Articles filed under Energy Policy from Europe

Bias in Favour of Onshore Wind Farms will be to the Detriment of the Highland Landscape

“We believe the Scottish Executive should urgently produce in a transparent and consultative way an energy strategy for Scotland including the electricity distribution network. In this way, all relevant factors – social, environmental and economic – can be weighted up throughout Scotland. This would then provide a national framework for planning decisions allowing prioritisation of renewable energy development to less sensitive areas”.
23 Jan 2006

Google here, Dave, to see the price of wind power

Anyone who thinks that wind factories are environmentally friendly should Google "Cefn Croes Photo Gallery", to see 100 chilling pictures showing how many miles of unspoiled Welsh countryside were disfigured to create the largest industrial site in Britain: all to "save" annually less than a quarter of the CO2 emissions from a single jumbo jet.
22 Jan 2006

Residents angered by windfarm comments

RESIDENTS of Denby Dale and surrounding villages were astonished to read the statements by Caroline Lucas Euro-MP about wind energy. She seems to be one of a dwindling number still under the misapprehension that wind turbines are in any way "green".
20 Jan 2006

Amicus to call for new nuclear generators

“With renewable energy sources several decades away from providing more than a tiny minority of our energy needs, we urgently need government policy to promote clean coal to save thousands of jobs and avoid blackouts and soaring utility bills over the next five years.”
16 Jan 2006

Momentum grows for common EU energy policy

The union has also committed to increase the share of renewable sources in its energy mix, though some say that can be developed further. With North Sea oil sources depleting and gas getting expensive, "renewables" like biofuels or hydro power are seen as crucial to establishing more home-grown energy supplies.
12 Jan 2006

Wind Power - 'Variable' or 'Intermittent'? - A Problem Whatever the Word

A Research Into the Achilles' Heel of the Wind Industry. With a wealth of examples and references, Dr. Etherington enlightens us on the principal weakness of windfarms: their erratic, unpredictable production of electricity. A modern economy cannot afford blackouts, so wind power production must be backed up 24h a day by conventional power, which substantially reduces the C02 savings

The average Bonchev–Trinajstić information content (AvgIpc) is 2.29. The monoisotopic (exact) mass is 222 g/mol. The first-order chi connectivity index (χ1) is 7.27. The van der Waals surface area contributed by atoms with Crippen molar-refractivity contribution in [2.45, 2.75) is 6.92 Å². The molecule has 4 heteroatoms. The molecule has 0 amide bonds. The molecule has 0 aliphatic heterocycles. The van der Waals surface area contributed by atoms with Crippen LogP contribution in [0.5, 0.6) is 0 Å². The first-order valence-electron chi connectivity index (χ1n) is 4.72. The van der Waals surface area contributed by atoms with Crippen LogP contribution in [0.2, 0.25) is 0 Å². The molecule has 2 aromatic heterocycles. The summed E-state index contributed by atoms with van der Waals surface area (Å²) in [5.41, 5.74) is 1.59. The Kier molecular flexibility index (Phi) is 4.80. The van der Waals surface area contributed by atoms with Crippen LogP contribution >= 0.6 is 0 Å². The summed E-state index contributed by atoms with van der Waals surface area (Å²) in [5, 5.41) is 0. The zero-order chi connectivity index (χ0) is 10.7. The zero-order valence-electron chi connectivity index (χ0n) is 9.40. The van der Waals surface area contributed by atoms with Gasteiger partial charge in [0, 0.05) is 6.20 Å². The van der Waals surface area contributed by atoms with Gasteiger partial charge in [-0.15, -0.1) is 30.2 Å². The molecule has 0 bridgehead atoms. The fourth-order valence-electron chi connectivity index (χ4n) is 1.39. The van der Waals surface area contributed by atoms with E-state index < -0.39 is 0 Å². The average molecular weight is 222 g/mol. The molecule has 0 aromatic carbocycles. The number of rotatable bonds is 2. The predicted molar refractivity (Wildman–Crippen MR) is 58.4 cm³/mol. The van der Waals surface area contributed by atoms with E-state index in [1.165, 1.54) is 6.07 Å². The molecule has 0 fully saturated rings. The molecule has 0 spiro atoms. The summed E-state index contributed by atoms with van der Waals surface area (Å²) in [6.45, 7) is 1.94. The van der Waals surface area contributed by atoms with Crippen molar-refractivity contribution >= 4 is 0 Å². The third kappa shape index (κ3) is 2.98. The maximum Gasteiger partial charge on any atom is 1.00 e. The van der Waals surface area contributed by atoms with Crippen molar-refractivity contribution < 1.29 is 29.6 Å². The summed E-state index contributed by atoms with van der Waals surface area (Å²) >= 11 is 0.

1 Jan 2006

Wind not the answer to our energy needs

Dr Johannes Teyssen and Martin Fuchs, authors of a 2005 report into wind energy in Germany, also uncovered some disturbing truths. There are three points that resoundingly debunk the myth that wind energy is efficient and practical. First, the more wind farms Germany installs, the less effective it becomes in displacing other generators. Second, there are massive subsidy costs, extensive new power lines, back-up and cost requirements. Third, comments that 48,000 megawatts of wind energy will only effectively replace 2000 megawatts of conventional generators.
30 Dec 2005

Founded on a lie

An adjudication by the Advertising Standards Authority, released on 21 December, confirms that the wind power industry has duped the country, despite repeated warnings from critics. Every new development, most recently the outrageous approval of Glenmoriston at Loch Ness, is hailed as saving the emission of thousands of tonnes of a year.
28 Dec 2005

Danes have much to teach on green power - like how not to do it

Wind power has a defect: it only generates when there is a breeze, so it's no good for supplying peak electricity just when you need it. The Danes get around this problem by importing lots of electricity from Sweden and Germany, thereby passing the pollution problem to someone else, as well as quietly making use of Sweden's atomic stations. If the Danes didn't import electricity, they'd have to have more gas plants and so make even more emissions.
28 Dec 2005

Danes have much to teach on green power - like how not to do it

Wind power has a defect: it only generates when there is a breeze, so it's no good for supplying peak electricity just when you need it. The Danes get around this problem by importing lots of electricity from Sweden and Germany, thereby passing the pollution problem to someone else, as well as quietly making use of Sweden's atomic stations. If the Danes didn't import electricity, they'd have to have more gas plants and so make even more emissions.
28 Dec 2005

ASA Slashes Estimated CO2 Savings From Wind

Based on the grid average method, a typical 2 MW (100 metre, 228ft, high)wind turbine in the UK would save just 2,000 tonnes of CO2 per year, which is 230kg per hour on average. This hourly rate is equivalent to the hourly emissions of just two Heavy Duty Vehicles (125 kg per hour at 100 kph,according to the Highways Authority).
20 Dec 2005

https://www.windaction.org/posts?location=Europe&p=64&topic=Energy+Policy&type=Article
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